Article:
October is a time to reflect on the lives lost to breast cancer. It is also a time to celebrate many survivors' road to recovery, and regain strength and momentum in the fight for a cure.
Exercise is an empowering way for families and friends of survivors to join together for the cause, with events such as the “Susan G. Komen Breast Cancer 3-Day” and the “Race For the Cure” being held in many major cities.
It seems that physical activity is an appropriate way to celebrate surviving breast cancer, as research shows exercise can help in the prevention of the disease.
According to BreastCancer.org, “More and more research is showing that exercise can reduce the risk of breast cancer coming back (recurrence) if you've been diagnosed, as well as reducing the risk of developing breast cancer if you’ve never been diagnosed.”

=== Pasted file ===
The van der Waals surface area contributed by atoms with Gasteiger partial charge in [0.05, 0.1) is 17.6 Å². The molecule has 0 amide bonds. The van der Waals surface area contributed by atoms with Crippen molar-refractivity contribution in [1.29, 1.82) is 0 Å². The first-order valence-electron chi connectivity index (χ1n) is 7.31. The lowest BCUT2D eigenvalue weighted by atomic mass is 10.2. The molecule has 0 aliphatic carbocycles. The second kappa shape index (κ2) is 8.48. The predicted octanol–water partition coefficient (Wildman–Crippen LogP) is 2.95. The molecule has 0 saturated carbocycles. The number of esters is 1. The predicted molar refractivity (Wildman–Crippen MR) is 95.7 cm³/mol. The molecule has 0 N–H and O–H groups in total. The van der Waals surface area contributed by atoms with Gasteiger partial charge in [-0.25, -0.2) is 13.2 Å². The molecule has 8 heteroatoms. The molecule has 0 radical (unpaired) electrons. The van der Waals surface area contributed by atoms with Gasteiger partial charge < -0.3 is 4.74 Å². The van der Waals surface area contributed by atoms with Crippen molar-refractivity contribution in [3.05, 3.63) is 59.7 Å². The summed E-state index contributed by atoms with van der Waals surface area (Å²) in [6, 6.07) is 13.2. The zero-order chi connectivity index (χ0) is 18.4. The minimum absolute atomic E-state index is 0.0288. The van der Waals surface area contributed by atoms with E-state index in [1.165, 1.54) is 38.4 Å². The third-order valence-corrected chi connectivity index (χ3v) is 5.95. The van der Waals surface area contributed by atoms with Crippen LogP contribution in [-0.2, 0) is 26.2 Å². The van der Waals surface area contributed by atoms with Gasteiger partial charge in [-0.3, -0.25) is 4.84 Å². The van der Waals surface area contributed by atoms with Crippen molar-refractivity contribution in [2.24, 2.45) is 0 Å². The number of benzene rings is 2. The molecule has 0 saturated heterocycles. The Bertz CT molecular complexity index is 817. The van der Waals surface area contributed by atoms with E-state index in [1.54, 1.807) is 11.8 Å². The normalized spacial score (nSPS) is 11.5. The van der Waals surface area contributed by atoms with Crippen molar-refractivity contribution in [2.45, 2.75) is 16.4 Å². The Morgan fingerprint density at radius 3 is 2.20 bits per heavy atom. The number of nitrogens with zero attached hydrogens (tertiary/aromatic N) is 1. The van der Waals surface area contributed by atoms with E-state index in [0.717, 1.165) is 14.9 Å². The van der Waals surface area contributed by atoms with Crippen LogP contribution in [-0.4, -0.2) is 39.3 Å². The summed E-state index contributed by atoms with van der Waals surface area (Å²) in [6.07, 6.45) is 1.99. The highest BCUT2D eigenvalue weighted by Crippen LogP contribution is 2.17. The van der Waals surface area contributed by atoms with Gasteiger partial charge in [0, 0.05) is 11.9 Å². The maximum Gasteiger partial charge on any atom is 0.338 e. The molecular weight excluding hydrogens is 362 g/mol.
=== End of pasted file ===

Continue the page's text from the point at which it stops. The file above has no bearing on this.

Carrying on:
According to the American Cancer Society, “Breast cancer is the most common cancer among women in the United States, other than skin cancer. It is the second leading cause of cancer death in women, after lung cancer.”
To reduce these risks, the American Cancer Society recommends several forms of exercise inclusive of aerobic activity for cardiovascular training, strength training with weights and a flexibility component of Pilates, yoga or tai chi.
According to a study of 3,000 women from Long Island, NY as featured on ABCNews.com, “Women who engaged in 10 to 19 hours of at least mild exercise per week from their reproductive years on had about a 30 percent lower risk of developing breast cancer. The effects of physical activity were strongest among postmenopausal women, based on the data analysis.”
Cancer.gov echoes these findings stating, “Although a lifetime of regular, vigorous activity is thought to be of greatest benefit, women who increase their physical activity after menopause may also experience a reduced risk compared with inactive women.”
Cancer.gov also implied that for the prevention of breast cancer in younger generations, research suggests that starting early when it comes to exercise is beneficial.